Trawling through your parents’ old dust-gathering vinyl collection can produce some remarkable finds. Tubular Bells, that old forgotten repetitive spine-tingling theme from The Exorcist was a rather popular “obscure” student record. Pet Sounds still reverberates across today’s melodic gems thanks to Brian Wilson’s genius.
Of course no vinyl collection would be complete without Dark Side of the Moon. The Rise and Fall of Ziggy Stardust and the Spiders from Mars has always presented just as much, if not more curiosity. Even now upon last week’s reissue of David Bowie’s seminal 1972 oeuvre it still has a mysterious power to intrigue, especially to someone born 20 years after its original release.
The concept tells the story of the eponymous character, an alien in human flesh who gives the disconnected youth a feeling of hope in the last five years of their existence. This is in many respects the genius of the idea, both in terms of connecting to an audience, as well as changing the face of pop music forever.
Bowie managed to attach himself to a completely disillusioned generation in Britain, already suffering under Ted Heath’s government with the three-day week, widespread strikes and blackouts. An eccentrically dressed man that looks halfway between an aerobics instructor and clairvoyant, by way of a feather duster-like red mullet, seemed frankly bizarre. But Ziggy challenged sexual stereotypes with his equivocal look, something that had never been seen before in popular music, firing the starting gun for stars like Boy George and Elton John.
“When the kids had killed the man, I had to break up the band.” Ziggy Stardust was never going to last though. Bowie drastically changed his classic sound to a more funk and soul influenced one on Young Americans and Station to Station, proving that reinvention can be truly successful, à la Dylan going electric. This was one of the biggest marks Bowie made on music, appealing in different shades and preserving what work he had made, whether it be Ziggy or the Thin White Duke and the Berlin Trilogy, made with another musical pioneer Brian Eno. It also set in motion the trait of reinvention that would be adopted by Madonna, Radiohead and (God forbid) Lady Gaga.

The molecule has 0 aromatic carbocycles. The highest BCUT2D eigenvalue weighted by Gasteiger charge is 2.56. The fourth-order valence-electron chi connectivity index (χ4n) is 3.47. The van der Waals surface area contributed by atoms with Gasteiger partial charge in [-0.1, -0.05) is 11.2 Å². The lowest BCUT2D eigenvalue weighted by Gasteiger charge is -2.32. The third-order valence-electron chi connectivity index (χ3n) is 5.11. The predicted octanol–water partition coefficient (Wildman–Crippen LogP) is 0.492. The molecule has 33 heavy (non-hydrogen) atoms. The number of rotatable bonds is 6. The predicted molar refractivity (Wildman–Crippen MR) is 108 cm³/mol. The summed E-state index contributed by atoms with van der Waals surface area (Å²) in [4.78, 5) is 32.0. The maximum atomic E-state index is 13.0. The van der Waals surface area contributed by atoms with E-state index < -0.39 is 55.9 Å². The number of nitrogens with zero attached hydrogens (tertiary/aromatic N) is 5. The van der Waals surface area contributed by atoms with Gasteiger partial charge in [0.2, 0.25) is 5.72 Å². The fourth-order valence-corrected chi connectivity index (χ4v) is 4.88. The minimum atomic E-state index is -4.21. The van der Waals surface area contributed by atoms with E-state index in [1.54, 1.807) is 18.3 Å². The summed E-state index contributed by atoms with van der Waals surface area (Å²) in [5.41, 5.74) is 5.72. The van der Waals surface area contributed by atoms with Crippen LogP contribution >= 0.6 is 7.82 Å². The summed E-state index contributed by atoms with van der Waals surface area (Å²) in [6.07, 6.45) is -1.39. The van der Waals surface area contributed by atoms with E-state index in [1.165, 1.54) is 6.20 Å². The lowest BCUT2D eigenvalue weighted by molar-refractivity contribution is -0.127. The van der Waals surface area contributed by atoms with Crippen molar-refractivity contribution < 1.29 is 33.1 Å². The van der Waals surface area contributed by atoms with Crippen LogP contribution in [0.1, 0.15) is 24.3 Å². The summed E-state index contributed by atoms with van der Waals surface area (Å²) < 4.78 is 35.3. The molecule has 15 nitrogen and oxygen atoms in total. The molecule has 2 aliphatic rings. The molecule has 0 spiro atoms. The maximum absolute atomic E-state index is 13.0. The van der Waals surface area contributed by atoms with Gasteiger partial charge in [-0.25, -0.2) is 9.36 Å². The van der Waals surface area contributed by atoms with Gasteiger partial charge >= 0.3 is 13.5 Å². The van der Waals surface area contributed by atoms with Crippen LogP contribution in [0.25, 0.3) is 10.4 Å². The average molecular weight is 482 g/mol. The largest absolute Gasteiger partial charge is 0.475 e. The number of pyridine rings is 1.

The character that has always stuck has been Ziggy, chiefly because he still resonates today. Disaffected youth and strikes? David Bowie created something in that character that worked on every level and stood the test of time, appealing even to the students of 2012. You see us dressed up at the LCR with that iconic thunderbolt on our faces; the poster view of K. West on our walls. “The kids were just crass, he was the nazz with God given ass.” Although he defined that era, there is timelessness to it.
Like the Beatles before him Bowie changed everything. If the former drew the outlines, the latter started to colour them in. That picture has been put in higher definition with the reissue of Ziggy Stardust so that a new generation can embrace the bizarre alien gym instructor thingy, while the older can reminisce over something that changed music and their lives, and epitomised a transforming society that is still to this day unremittingly progressing.